While I was watching it, the whole scene of stealing something valuable reminded me of the similarities there are with good translations and what translators do.
It may sound absurd.
What I find interesting is this – a thief, a really good thief, usually wants to get in, get what he or she is interested in getting, and then get out… without being noticed.
Now a high-level thief will want to make sure everything is untouched when they are finished. But because that thief is so good, it’ll usually leave behind some sort of business card or clue in the place of what was stolen, and only an expert will be able to recognize it. This will allow the detective or other type of expert to notice that it wasn’t just anybody, it was that particular thief.
So, where’s the similarity with translation?
The similarity lies in the fact that a good translator will make the translation invisible. It means that the translation will not read differently from something that is native. You won’t be able to notice that it’s a translation; you’ll think that you’re reading something that was originally written in that language. Like the thief who doesn’t leave visible evidence.
However, just because the translation should be invisible or transparent it doesn't mean that the translator must be invisible too.
There’s nothing stopping the translator from putting some sort of “evidence” that says, “Look, I did that”.
That way, anyone in the know will be able to understand the quality and the importance of all the work and the efforts made in creating that translation.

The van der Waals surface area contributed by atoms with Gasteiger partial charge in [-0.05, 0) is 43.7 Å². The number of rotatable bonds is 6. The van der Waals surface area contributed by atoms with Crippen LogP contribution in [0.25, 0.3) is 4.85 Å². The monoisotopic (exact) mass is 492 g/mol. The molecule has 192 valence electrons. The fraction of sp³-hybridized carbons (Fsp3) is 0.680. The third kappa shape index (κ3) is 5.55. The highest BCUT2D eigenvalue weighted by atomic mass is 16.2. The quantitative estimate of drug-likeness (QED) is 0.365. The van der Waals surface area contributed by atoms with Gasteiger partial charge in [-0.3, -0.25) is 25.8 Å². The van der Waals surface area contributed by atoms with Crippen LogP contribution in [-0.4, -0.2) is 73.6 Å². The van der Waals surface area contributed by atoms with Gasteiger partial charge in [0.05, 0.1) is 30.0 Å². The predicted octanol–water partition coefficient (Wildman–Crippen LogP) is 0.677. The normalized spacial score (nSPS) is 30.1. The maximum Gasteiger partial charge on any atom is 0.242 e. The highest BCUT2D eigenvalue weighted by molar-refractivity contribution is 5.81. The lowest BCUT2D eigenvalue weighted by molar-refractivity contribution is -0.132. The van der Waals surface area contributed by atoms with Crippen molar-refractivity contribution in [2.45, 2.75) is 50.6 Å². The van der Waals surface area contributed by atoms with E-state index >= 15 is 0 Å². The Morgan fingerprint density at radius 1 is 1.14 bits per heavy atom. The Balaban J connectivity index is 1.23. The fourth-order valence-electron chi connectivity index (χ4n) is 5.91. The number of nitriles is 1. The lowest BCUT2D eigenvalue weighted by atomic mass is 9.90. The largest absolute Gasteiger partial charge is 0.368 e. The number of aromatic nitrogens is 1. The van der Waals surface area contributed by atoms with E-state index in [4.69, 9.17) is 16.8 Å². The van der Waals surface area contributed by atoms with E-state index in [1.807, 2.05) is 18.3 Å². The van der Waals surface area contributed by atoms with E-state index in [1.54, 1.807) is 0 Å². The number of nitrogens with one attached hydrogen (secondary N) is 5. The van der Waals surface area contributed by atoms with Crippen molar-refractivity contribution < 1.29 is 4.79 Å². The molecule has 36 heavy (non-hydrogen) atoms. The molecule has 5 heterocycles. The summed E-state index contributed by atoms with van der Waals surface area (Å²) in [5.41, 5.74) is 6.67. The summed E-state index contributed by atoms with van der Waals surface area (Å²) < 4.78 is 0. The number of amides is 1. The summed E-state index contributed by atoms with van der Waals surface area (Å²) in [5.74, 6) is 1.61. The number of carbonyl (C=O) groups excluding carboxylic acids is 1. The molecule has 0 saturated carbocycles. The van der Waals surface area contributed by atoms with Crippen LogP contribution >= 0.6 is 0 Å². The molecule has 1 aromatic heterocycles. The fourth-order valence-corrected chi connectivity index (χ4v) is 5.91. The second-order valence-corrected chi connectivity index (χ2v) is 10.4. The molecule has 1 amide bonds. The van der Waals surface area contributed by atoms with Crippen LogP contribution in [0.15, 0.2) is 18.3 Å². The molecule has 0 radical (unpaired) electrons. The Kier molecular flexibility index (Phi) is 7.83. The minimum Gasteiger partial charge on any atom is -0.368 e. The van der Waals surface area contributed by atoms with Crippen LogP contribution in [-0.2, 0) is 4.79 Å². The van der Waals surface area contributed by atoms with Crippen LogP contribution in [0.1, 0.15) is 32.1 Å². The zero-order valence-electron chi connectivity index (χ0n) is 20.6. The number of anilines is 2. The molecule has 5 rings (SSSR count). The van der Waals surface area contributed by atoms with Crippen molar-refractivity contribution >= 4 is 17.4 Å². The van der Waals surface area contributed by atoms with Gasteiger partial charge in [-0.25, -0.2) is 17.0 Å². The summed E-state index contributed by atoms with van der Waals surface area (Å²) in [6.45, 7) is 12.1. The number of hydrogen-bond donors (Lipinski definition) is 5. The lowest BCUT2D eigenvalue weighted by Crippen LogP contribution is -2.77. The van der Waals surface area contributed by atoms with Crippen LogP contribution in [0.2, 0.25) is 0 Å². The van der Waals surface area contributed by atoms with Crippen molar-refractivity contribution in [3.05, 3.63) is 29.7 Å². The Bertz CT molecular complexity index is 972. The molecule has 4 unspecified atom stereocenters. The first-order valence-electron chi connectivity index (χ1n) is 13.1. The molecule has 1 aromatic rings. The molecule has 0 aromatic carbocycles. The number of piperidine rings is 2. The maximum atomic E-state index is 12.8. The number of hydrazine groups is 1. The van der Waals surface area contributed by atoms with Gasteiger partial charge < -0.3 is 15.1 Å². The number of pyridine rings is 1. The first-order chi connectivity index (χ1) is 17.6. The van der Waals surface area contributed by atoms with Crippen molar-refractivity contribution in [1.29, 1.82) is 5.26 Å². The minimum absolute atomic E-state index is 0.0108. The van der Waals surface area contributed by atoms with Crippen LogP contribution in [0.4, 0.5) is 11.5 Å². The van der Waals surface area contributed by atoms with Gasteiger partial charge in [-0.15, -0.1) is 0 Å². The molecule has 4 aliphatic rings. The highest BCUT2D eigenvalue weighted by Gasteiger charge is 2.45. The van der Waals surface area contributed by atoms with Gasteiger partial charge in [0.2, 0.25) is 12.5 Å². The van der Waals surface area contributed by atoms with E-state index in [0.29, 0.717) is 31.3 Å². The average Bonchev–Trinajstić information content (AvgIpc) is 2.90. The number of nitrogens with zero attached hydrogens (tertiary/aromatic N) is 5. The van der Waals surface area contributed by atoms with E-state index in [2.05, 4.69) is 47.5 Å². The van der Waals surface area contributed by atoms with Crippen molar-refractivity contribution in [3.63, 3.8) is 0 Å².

So, what do we get out of this?
The point is that an exceptional translation has to be invisible – but it doesn’t have to be the same for the translator.
It means that translators can market themselves.
It also means that they should go after great clients, people that understand the value of the work being done. Clients that will allow them to shine through their ability – the capacity to make a translation invisible. Something that doesn’t have any sort of “aftertaste” or “coloring” to it.
Basically a good translator will not only solve the problem of being able to communicate properly, what you’re saying, but they’ll also make every effort to get the person who’s reading your material to feel the same feelings that you intended to share, but in their language. You don’t want the reader to focus on the translation, but focus on your material – what you originally wrote.
You don’t want a translation where you think to yourself “Well, you know, that was a translation… it’s a very good translation, but you can tell it’s a translation”. That is definitely not what you want.
And no, translation programs are already out of the question.
If you can notice that it’s a translation, and it could be a very good translation, it’s not a superior translation.
It’s not invisible.
In the end, what makes a translator a superior translator, (and what you actually want) is for the translation to steal your heart… kind of like what the movie in the beginning was supposed to do.